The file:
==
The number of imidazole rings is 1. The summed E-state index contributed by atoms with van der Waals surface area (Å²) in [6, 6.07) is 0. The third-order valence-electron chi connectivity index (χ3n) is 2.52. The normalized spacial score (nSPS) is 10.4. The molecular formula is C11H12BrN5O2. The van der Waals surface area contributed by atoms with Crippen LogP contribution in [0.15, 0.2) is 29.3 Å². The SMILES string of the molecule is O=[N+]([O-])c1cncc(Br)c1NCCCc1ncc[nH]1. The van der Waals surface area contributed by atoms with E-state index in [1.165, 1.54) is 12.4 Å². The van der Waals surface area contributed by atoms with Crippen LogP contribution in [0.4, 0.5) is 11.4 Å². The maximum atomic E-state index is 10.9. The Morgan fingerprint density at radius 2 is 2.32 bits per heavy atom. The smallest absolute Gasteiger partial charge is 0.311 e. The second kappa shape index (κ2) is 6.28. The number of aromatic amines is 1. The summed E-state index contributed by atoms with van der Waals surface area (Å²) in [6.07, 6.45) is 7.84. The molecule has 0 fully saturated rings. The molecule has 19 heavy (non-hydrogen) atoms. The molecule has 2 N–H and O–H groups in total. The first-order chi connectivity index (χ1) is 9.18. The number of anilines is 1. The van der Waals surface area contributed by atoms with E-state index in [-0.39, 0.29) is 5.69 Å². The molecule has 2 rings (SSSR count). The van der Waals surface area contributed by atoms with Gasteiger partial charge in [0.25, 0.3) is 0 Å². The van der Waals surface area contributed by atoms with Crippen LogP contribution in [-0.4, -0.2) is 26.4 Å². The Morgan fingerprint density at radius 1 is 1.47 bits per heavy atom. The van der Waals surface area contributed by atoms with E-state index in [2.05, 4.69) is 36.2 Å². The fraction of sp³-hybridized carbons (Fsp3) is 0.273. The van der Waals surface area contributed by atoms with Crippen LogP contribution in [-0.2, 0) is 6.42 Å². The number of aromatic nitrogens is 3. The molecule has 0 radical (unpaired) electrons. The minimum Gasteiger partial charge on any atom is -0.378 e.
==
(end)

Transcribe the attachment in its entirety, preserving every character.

The number of imidazole rings is 1. The summed E-state index contributed by atoms with van der Waals surface area (Å²) in [6, 6.07) is 0. The third-order valence-electron chi connectivity index (χ3n) is 2.52. The normalized spacial score (nSPS) is 10.4. The molecular formula is C11H12BrN5O2. The van der Waals surface area contributed by atoms with Crippen LogP contribution in [0.15, 0.2) is 29.3 Å². The SMILES string of the molecule is O=[N+]([O-])c1cncc(Br)c1NCCCc1ncc[nH]1. The van der Waals surface area contributed by atoms with E-state index in [1.165, 1.54) is 12.4 Å². The van der Waals surface area contributed by atoms with Crippen LogP contribution in [0.4, 0.5) is 11.4 Å². The maximum atomic E-state index is 10.9. The Morgan fingerprint density at radius 2 is 2.32 bits per heavy atom. The smallest absolute Gasteiger partial charge is 0.311 e. The second kappa shape index (κ2) is 6.28. The number of aromatic amines is 1. The summed E-state index contributed by atoms with van der Waals surface area (Å²) in [6.07, 6.45) is 7.84. The molecule has 0 fully saturated rings. The molecule has 19 heavy (non-hydrogen) atoms. The molecule has 2 N–H and O–H groups in total. The first-order chi connectivity index (χ1) is 9.18. The number of anilines is 1. The van der Waals surface area contributed by atoms with E-state index in [-0.39, 0.29) is 5.69 Å². The molecule has 2 rings (SSSR count). The van der Waals surface area contributed by atoms with Gasteiger partial charge in [0.25, 0.3) is 0 Å². The van der Waals surface area contributed by atoms with Crippen LogP contribution in [-0.4, -0.2) is 26.4 Å². The Morgan fingerprint density at radius 1 is 1.47 bits per heavy atom. The van der Waals surface area contributed by atoms with E-state index in [2.05, 4.69) is 36.2 Å². The fraction of sp³-hybridized carbons (Fsp3) is 0.273. The van der Waals surface area contributed by atoms with Crippen LogP contribution in [-0.2, 0) is 6.42 Å². The number of aromatic nitrogens is 3. The molecule has 0 radical (unpaired) electrons. The minimum Gasteiger partial charge on any atom is -0.378 e.